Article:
I'd argue that a database size limit is a better option if
possible. 

That is completely unacceptable. This is not an express verison this is RavenDB standard. Very similar to the conventions Microsoft applies to Sql Server standard. With server software it's completely normal to limit scale on standard versions. The limits Oren is talking about is very similar to Sql Server standard so it is directly in line with industry standards.

Moving to a size limitation would completely cripple the standard edition.

Chris Marisic

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Feb 24, 2012, 11:25:01 AM2/24/12
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In order of most important to me, to not as important but wanted:

Builtin encryption
Index priorities
Offline index builds (new index won't stop existing indexes updates)
Management interface for the server (not just on a single database)
S3 backup support
Replication monitoring


Not sure what exactly these features mean:

Windows Clustering support
Indexing scheduler

Oren Eini (Ayende Rahien)

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Feb 24, 2012, 11:28:04 AM2/24/12
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inline

On Fri, Feb 24, 2012 at 6:25 PM, Chris Marisic <ch...@marisic.com> wrote:
In order of most important to me, to not as important but wanted:

Builtin encryption  

 - On RavenHQ? That is something that you care baout?
 
Index priorities
Offline index builds (new index won't stop existing indexes updates)
Management interface for the server (not just on a single database)
S3 backup support
Replication monitoring


Not sure what exactly these features mean:

Windows Clustering support

Windows has something called clustering, where you can have two nodes running and fail over to one another.
This is very common with database servers ,and it will be supported for RavenDB Enterprise.
 
Indexing scheduler 
 - this is how you define things like priorities and how often new indexes gets run, etc. 

Chris Marisic

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Feb 24, 2012, 11:29:46 AM2/24/12
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The only harsh measure that would be acceptable IMO with RavenDB would be that when it detects its licensing is not valid, that it will reject SOME queries with 402 Payment required.

This will cause site errors, and errors to appear in ELMAH or other logs, things that should get attention and intervention. If Raven always respects LOAD & PUT having queries fault ever so many queries etc is a rather large impediment but not outright crippled, it also makes sure the underlying data is still always valid as it's not rejecting writes ever, or even direct loads.


On Friday, February 24, 2012 11:19:17 AM UTC-5, Ayende Rahien wrote:
Phil,
Exactly my feeling.
Currently, running without a license would prompt you whenever you log into the UI. 
I guess that is something that we would could enhance somehow?

Phil Jones

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Feb 24, 2012, 11:32:34 AM2/24/12
to ravendb
S3 Backup support is a feature I would want in standard to be honest.

I would like RavenDB to every day send an incremental backup to S3,
every week a full backup.

My dream! No more windows task scheduler and using S3 means I store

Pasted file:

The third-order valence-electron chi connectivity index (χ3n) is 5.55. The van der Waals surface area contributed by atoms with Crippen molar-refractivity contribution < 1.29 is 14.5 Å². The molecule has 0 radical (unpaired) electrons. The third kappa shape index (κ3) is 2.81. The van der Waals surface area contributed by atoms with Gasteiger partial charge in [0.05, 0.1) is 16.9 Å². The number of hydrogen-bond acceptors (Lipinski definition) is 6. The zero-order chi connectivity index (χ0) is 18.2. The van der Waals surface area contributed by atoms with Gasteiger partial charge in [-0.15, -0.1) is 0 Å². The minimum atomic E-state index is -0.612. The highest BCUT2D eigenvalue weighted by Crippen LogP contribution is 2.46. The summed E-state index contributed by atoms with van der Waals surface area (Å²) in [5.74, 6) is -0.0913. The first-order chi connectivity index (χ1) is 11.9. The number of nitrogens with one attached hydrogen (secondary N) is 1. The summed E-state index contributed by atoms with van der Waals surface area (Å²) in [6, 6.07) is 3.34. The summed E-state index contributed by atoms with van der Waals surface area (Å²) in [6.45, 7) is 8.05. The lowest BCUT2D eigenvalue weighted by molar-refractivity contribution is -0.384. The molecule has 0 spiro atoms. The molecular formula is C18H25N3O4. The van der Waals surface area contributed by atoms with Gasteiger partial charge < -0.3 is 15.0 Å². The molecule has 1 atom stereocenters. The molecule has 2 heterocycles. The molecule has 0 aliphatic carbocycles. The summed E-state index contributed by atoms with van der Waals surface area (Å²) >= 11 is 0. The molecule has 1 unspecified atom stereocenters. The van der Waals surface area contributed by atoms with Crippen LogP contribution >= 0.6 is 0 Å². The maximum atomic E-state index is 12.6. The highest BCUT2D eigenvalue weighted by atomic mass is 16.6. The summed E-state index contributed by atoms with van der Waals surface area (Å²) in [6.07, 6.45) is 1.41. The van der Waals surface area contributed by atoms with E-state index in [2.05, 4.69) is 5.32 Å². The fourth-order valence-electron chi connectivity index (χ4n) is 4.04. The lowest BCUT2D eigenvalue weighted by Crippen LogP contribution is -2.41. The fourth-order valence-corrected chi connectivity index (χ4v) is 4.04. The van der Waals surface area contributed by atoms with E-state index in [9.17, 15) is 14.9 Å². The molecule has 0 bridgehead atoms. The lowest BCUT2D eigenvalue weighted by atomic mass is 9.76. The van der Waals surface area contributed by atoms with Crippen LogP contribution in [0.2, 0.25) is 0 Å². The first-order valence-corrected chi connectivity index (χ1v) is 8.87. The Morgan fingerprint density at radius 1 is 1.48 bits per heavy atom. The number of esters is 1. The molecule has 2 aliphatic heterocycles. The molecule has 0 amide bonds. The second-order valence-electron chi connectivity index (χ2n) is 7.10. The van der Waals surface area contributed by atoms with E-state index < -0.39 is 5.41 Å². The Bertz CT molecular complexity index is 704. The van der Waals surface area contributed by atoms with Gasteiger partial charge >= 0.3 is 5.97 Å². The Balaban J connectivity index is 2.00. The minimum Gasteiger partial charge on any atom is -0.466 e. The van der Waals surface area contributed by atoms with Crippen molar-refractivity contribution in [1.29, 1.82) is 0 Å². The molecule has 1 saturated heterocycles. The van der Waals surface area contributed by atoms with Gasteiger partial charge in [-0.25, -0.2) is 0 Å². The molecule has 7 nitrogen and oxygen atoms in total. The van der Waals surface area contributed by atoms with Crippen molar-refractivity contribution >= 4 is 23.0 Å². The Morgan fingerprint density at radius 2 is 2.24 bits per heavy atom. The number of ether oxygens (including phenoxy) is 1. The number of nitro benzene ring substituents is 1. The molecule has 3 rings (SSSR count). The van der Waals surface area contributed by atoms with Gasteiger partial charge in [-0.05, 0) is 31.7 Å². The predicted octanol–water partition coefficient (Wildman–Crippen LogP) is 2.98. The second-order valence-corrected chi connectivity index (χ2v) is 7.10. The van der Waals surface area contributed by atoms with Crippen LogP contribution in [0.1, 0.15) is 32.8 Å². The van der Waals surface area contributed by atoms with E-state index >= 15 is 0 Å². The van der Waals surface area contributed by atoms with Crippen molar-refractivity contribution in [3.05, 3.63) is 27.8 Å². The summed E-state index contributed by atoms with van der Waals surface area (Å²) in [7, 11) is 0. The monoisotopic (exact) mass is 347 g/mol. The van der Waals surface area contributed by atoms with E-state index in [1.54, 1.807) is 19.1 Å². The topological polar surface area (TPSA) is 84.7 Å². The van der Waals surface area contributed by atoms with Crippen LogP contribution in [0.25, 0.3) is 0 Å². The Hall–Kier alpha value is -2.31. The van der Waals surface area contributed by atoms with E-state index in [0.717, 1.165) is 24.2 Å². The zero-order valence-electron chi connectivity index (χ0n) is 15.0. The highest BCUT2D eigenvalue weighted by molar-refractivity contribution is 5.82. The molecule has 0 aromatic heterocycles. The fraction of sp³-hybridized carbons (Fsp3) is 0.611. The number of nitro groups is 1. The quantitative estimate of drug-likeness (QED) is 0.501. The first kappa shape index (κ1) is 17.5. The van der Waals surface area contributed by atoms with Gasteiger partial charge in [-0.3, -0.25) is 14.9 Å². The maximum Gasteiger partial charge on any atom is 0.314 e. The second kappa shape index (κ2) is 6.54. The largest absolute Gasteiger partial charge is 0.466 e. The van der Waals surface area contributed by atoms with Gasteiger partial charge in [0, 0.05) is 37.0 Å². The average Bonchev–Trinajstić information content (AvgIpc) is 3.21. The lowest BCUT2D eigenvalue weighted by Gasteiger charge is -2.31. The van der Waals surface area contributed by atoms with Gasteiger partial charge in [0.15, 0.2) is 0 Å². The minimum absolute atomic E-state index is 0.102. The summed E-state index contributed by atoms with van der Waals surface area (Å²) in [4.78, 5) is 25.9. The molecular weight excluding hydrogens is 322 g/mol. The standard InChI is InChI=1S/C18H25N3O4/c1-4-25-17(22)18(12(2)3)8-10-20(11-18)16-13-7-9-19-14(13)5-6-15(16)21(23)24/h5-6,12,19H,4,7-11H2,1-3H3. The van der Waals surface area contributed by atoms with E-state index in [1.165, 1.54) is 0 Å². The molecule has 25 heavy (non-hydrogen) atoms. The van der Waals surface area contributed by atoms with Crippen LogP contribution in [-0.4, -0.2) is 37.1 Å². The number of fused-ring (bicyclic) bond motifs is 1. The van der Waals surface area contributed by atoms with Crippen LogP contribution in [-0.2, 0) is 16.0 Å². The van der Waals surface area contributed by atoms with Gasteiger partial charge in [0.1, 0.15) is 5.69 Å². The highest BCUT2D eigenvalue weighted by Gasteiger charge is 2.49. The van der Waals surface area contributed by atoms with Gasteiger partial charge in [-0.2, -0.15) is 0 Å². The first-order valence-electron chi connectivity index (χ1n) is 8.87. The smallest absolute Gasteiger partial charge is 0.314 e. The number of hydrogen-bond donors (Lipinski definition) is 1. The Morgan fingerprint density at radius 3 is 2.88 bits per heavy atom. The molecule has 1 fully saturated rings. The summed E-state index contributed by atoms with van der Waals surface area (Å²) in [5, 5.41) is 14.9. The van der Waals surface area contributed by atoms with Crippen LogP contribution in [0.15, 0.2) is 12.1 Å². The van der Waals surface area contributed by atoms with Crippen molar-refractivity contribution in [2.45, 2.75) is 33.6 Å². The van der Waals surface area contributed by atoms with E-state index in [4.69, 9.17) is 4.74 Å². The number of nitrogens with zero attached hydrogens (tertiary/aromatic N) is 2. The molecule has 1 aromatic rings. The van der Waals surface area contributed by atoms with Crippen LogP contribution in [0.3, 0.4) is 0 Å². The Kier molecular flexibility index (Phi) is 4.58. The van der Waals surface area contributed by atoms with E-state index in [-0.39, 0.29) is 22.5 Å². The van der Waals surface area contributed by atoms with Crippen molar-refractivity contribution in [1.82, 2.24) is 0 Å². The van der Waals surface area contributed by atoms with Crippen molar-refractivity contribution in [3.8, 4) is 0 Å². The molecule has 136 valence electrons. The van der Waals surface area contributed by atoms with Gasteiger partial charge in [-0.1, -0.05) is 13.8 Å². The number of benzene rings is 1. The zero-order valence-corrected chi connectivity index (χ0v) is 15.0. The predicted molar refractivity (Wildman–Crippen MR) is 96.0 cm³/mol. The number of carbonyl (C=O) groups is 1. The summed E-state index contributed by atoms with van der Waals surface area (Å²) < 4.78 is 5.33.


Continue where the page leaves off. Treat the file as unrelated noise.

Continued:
them offsite without worrying.

You could offer an enhanced feature of this for Enterprise:

Perhaps only incremental for Enterprise
Support other methods (I don't know say FTP/Network shares etc)
Scheduling triggers (More than X documents added to Raven)
Finer scheduling support (say choose minute/second)

Wyatt Barnett

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Feb 24, 2012, 11:35:29 AM2/24/12
to ravendb
> See my comment to Phil with regards to the selection of those limits .Most
> of the users run on either cloud machine or self hosted VMs.

Your comments to phil make total sense but didn't quite answer my
question. To restate -- if I install RavenDb 1.2 Standard on a machine
with 12 cores and 64gb of RAM what will it do? Refuse to install or
start? Or just make use of 6 cores and 12gb of RAM?

> Part of the reason that I want to get feedback. Are you actually using that
> many databases? In what scenarios?
> I would like to avoid having a DB size limit because most other DBs do not
> on paid versions.

Well, I can't think of another DB server that has a limit on the
number of databases I can create either :)
As for our use case, we live in a world that can best be described as
"death by 1000 cuts". I haven't come too close to 25 dbs yet, but I
could easily see it happening over time here. What makes me
uncomfortable is asking "are we at the DB limit" is not in our typical
calculus for deployment of an app. But thinking through size
limitations for certain SKUs is.

Hermano Cabral

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Feb 24, 2012, 11:37:00 AM2/24/12
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What's wrong with the old model of paying for additional services, not the db?

As for the license detection thing, either completely stop working or disable some feature (eg. revert to the mot basic version). Failure due to invalid license should be something predictable and easy to fix.

Oren Eini (Ayende Rahien)

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Feb 24, 2012, 11:41:20 AM2/24/12
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Chris,
Unless that 402 query that you just got caused you to lose a 1 million dollars transaction.